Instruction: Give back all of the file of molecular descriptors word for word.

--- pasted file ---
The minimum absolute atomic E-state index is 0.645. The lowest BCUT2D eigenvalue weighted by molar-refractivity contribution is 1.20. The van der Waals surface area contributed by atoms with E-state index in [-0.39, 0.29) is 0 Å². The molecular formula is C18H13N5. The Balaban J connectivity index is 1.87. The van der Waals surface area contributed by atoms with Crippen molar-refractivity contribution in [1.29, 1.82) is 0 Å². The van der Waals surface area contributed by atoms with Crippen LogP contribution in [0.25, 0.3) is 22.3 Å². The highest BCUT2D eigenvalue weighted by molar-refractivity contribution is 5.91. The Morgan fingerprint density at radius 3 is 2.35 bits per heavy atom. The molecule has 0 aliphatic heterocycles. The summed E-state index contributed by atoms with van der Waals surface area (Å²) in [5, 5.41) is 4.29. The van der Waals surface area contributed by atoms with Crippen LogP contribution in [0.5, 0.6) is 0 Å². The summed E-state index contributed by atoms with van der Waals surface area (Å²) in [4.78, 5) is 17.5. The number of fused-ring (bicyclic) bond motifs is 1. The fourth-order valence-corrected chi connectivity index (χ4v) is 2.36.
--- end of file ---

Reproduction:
The minimum absolute atomic E-state index is 0.645. The lowest BCUT2D eigenvalue weighted by molar-refractivity contribution is 1.20. The van der Waals surface area contributed by atoms with E-state index in [-0.39, 0.29) is 0 Å². The molecular formula is C18H13N5. The Balaban J connectivity index is 1.87. The van der Waals surface area contributed by atoms with Crippen molar-refractivity contribution in [1.29, 1.82) is 0 Å². The van der Waals surface area contributed by atoms with Crippen LogP contribution in [0.25, 0.3) is 22.3 Å². The highest BCUT2D eigenvalue weighted by molar-refractivity contribution is 5.91. The Morgan fingerprint density at radius 3 is 2.35 bits per heavy atom. The molecule has 0 aliphatic heterocycles. The summed E-state index contributed by atoms with van der Waals surface area (Å²) in [5, 5.41) is 4.29. The van der Waals surface area contributed by atoms with Crippen LogP contribution in [0.5, 0.6) is 0 Å². The summed E-state index contributed by atoms with van der Waals surface area (Å²) in [4.78, 5) is 17.5. The number of fused-ring (bicyclic) bond motifs is 1. The fourth-order valence-corrected chi connectivity index (χ4v) is 2.36.